Passport Issued to British Red Cross Worker
In June 1859, the Swiss businessman Henry Dunant travelled to Italy to meet French emperor Napoléon III. He arrived in the small town of Solferino on the evening of June 24th and witnessed the Battle of Solferino, an engagement in the Franco-Austrian War. In a single day, about 40,000 soldiers on both sides died or were left wounded on the field. Shocked by the terrible aftermath of the battle, the suffering of the wounded soldiers, and the near-total lack of medical attendance and basic care, Dunant completely abandoned the original intent of his trip and for several days he devoted himself to helping with the treatment and care for the wounded. Back in Geneva, he wrote a book entitled A Memory of Solferino which he published with his own money in 1862. He sent copies of the book to leading political and military figures throughout Europe advocating the formation of national voluntary relief organizations to help nurse wounded soldiers in the case of war. In addition, he called for the development of international treaties to guarantee the neutrality and protection of those wounded on the battlefield as well as medics and field hospitals.
In 1863 Dunant had organize a group of concerned Swiss citizen to establish an international conference about the possible implementation of measures to improve medical services on the battle field, the “International Committee for Relief to the Wounded”. One year later, the Swiss government invited the governments of all European countries, as well as the United States, Brazil, and Mexico, to attend an official diplomatic conference. Sixteen countries sent a total of twenty-six delegates to Geneva. In August 1864, the conference adopted the first Geneva Convention “for the Amelioration of the Condition of the Wounded in Armies in the Field”. In 1876, the committee adopted the name “International Committee of the Red Cross” (ICRC).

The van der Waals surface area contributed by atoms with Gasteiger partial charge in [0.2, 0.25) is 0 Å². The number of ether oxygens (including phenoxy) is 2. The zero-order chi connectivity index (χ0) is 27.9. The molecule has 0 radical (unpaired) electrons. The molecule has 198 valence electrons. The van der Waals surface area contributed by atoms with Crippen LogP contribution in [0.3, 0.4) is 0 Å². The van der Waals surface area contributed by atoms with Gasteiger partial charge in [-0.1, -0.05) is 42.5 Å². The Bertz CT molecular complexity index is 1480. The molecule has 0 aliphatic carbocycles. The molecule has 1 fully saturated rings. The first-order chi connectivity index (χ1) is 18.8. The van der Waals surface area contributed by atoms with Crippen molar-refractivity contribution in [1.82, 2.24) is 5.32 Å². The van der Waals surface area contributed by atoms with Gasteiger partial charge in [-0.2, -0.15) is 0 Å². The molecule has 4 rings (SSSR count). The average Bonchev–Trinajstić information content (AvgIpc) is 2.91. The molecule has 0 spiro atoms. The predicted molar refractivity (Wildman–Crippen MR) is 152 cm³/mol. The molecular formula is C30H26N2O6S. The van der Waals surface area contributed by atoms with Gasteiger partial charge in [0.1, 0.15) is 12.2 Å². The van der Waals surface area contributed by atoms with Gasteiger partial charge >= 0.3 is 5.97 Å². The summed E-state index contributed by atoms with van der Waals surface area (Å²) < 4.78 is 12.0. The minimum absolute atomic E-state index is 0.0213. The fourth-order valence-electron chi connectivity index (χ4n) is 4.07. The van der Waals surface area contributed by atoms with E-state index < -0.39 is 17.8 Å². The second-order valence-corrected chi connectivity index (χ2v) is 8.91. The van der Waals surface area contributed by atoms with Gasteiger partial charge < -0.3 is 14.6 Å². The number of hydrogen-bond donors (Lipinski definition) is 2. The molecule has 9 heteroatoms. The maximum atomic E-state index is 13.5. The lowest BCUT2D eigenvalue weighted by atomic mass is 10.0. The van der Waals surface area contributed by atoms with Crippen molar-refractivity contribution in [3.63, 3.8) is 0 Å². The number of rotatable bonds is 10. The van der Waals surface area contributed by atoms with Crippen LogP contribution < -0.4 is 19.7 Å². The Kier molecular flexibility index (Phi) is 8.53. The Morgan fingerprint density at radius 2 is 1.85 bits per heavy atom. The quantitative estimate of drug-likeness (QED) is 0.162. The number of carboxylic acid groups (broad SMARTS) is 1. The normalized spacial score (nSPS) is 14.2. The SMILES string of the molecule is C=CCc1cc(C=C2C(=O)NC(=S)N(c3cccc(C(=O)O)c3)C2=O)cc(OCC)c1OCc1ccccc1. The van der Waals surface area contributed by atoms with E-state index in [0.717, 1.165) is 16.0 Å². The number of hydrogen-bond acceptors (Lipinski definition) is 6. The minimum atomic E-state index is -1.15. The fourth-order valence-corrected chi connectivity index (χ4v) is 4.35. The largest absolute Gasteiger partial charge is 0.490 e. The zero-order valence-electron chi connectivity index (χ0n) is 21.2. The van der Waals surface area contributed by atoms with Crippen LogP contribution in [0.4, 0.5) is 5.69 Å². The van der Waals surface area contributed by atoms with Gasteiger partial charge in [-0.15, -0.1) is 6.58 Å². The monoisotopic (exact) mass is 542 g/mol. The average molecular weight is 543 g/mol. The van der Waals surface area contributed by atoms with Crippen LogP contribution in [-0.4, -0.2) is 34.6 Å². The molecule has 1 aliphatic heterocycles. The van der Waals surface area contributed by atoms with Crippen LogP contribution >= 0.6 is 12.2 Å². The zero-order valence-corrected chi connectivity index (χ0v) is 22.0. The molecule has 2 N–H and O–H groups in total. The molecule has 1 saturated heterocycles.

With the onset of WWI, the ICRC called upon the national Red Cross societies to support it in its new tasks to assist the millions of people who were falling victim to the conflict. In addition to its traditional work in aid of wounded or sick soldiers, the ICRC was to extend the scope of its action to include prisoners of war, although no convention specifically mandated it to do so. Many volunteers from all over Europe flock to join the ICRC.
On January 4, 1915 a passport lasting two years was issued to Mr Randolph Warrington Phillips of Great Britain. The passport allowed him to work for the British Red Cross Society in France and contains a photograph of Mr Phillips, then aged 33, in his Red Cross uniform.